The church of the Lord of Light is also built upon rather well here, when Tyrion is introduced to Kinvara – High Priestess of the Red Temple of Volantis. We thought that Anika Bukstein had a real presence about her and she feels like a strong addition to the show. We assume this is all leading to the introduction of whomever Ian McShane will play (McShane already having revealed that he will play someone in a priest-like role).
As Game of Thrones is want to do, every episode this season has ended with a grand scene that is intended to stick in the mind. No episode this season has achieved this greater than this one. It is first revealed that the children of the forest are the makers of the white walkers. This answer makes sense to us (although you have to wonder why they created something so powerful without a contingency plan to stop it – and no, those ridiculous magic grenades don’t count).
The show then veers into the territory that it often succeeds best in – showing us the white walkers in all their terrifying glory. The scene where Bran walks through the army, apparently undetected, had us on edge for its entire duration.
The episode then provides its most disappointing choice, which is the execution of Summer. The show is thoroughly relentless of late in its execution of the Starks’ direwolves, to the point now where you almost wonder what they did to the writers. Only recently the show executed Rickon’s direwolf Shaggydog.
We queried in a previous review why the other direwolves don’t seem to feel the loss of their siblings in the show, when they feel this dramatically in the books. It’s an annoying mis-step from the writers, only second to the fact that they are slaughtering the direwovles so thick and fast that soon we’ll have none left.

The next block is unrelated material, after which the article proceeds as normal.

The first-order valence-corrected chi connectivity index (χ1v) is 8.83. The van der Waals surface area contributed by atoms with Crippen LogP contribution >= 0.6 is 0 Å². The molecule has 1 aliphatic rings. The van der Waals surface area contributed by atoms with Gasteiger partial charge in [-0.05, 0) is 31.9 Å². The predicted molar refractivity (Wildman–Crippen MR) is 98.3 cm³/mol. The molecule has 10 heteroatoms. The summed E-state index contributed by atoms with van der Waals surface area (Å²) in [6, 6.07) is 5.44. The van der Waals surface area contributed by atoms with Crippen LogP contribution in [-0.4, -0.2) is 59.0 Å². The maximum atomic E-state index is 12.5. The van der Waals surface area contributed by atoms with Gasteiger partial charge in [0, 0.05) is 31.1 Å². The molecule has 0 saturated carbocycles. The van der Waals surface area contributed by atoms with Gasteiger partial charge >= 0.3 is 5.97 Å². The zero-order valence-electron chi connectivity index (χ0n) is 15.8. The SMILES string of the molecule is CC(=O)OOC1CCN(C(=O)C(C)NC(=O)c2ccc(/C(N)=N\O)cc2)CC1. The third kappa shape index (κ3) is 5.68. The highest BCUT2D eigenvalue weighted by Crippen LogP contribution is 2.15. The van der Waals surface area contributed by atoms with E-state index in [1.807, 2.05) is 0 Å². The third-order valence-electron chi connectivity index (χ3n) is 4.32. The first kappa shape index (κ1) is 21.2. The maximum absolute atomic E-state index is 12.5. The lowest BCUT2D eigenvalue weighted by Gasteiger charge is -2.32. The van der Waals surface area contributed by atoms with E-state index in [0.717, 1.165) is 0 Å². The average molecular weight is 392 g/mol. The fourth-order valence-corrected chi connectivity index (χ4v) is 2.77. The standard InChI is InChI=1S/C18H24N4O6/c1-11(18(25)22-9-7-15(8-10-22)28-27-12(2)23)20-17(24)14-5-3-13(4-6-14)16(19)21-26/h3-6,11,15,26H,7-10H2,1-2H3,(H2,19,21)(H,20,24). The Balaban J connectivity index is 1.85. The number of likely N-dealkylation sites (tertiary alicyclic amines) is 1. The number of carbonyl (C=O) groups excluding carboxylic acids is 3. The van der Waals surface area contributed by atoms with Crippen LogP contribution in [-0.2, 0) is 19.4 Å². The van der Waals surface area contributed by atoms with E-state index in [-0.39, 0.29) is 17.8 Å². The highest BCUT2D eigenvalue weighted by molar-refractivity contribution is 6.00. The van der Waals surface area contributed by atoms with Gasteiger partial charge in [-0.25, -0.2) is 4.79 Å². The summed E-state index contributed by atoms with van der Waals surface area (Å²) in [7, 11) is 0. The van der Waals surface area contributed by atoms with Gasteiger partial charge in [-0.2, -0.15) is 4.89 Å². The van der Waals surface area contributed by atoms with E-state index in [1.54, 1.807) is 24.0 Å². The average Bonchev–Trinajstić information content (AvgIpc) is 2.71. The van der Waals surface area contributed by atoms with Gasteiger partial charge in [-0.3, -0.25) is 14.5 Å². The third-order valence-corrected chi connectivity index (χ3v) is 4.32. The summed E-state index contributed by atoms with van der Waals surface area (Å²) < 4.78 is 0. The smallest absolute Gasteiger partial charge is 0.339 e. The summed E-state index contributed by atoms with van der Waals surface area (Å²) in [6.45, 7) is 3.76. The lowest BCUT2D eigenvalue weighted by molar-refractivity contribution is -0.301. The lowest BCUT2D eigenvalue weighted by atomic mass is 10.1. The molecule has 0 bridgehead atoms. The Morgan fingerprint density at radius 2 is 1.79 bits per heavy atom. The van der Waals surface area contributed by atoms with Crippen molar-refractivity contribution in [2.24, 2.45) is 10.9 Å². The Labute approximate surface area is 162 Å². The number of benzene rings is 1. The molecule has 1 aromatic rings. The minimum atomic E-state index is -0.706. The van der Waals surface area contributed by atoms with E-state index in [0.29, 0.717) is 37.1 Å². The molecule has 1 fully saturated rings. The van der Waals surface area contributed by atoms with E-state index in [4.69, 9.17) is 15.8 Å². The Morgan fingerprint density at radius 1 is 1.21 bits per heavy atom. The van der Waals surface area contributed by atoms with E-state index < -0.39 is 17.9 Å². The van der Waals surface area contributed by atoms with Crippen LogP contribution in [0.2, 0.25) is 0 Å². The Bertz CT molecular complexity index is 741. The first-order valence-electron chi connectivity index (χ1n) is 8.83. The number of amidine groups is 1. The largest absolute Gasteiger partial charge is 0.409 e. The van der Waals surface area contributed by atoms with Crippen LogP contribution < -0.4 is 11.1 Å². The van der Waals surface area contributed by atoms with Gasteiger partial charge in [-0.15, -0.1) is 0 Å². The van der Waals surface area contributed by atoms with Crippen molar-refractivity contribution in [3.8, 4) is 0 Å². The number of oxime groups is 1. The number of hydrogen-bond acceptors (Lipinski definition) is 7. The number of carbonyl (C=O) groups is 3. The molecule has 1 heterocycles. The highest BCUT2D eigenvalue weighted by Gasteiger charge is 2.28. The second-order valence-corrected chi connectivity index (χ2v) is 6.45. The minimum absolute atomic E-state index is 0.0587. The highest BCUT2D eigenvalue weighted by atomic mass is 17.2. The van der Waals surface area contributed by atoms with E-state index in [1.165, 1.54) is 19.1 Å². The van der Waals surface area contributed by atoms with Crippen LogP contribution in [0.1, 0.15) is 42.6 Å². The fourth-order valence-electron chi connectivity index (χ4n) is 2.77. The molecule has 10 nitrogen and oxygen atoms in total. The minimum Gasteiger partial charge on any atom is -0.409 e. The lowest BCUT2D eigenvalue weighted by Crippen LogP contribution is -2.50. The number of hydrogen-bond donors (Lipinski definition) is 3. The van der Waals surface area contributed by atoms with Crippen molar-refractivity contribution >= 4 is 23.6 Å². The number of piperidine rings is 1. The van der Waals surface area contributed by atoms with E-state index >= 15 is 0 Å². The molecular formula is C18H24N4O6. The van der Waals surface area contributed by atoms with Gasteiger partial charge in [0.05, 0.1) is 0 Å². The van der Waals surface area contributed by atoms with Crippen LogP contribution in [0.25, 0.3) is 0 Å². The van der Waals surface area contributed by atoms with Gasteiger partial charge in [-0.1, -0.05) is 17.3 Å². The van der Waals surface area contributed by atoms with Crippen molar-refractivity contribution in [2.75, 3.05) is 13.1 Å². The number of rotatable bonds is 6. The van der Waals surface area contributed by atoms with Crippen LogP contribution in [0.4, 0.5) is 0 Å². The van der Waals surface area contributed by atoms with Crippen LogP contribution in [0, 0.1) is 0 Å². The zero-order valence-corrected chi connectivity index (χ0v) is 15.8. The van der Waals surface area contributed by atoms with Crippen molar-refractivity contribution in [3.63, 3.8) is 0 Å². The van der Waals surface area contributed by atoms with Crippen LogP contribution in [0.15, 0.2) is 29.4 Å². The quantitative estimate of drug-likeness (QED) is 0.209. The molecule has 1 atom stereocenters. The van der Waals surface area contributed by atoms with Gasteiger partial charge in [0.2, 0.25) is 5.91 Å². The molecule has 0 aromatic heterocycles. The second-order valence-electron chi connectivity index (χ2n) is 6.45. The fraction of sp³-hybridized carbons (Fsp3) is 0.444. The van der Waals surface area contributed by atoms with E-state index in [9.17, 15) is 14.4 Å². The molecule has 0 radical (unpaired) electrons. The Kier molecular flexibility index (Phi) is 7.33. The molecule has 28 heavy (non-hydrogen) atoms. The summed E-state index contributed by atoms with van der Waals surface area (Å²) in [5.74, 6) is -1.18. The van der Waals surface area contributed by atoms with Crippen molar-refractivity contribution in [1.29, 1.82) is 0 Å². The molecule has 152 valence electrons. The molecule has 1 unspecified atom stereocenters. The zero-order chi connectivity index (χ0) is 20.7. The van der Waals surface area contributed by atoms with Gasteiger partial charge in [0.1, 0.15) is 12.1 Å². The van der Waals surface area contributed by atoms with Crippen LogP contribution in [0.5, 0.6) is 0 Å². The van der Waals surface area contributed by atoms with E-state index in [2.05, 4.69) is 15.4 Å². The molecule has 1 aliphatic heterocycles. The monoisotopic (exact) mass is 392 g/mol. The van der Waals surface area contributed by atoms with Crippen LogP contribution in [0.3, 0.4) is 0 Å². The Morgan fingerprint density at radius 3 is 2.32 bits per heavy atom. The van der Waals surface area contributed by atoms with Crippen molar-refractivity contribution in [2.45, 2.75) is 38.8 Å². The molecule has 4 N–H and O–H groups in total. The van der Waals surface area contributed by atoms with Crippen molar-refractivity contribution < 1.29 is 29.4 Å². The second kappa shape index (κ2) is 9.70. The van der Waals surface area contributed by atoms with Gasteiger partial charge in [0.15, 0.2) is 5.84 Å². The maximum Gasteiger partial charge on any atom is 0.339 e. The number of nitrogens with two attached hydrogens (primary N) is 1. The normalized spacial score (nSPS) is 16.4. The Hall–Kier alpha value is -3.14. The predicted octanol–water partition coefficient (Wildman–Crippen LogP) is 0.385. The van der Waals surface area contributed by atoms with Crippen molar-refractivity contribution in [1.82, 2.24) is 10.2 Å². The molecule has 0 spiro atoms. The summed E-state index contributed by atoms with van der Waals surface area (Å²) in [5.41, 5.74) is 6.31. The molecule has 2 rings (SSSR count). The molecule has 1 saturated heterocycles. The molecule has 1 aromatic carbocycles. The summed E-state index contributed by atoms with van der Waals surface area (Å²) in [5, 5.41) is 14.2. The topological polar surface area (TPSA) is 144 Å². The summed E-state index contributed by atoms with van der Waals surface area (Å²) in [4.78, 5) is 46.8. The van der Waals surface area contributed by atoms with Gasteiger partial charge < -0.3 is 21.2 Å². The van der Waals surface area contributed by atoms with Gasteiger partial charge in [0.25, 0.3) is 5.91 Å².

As a wonderful finale, the show provided its most emotionally hard-hitting reveal this season. This is the death of Hodor, set alongside Bran’s discovery of how Hodor lost his ability to speak as a boy, and of where the word “Hodor” in fact comes from. We loved this entire sequence. Not only is it an answer that we assumed we’d never get, but the show executed this so smartly and in a manner so respectful to the character that we were left impressed.
Although it may sound foolish out of context, “Hodor” is a shortening of “Hold the door” (note too, the episode’s title), which is what Meera repeatedly shouts at Hodor during their escape. It is Bran’s lingering in the past that causes Hodor to have the fit as a boy and to lose his speech – repeating only that single phrase from then on.
All of this was Bran’s doing, in truth, due to him residing among the walkers in his mind for too long. This makes not only Hodor’s death Bran’s fault, but also all of the deaths that occurred here, including that of his own direwolf, and we do wonder whether Bran will come to realise this.
Like Brienne’s view of Jon, this episode left us “a bit brooding”, due to the heavy loss suffered. Yet, like Jon himself, we’re just happy that the show is alive and most importantly: providing us with content that we want to see.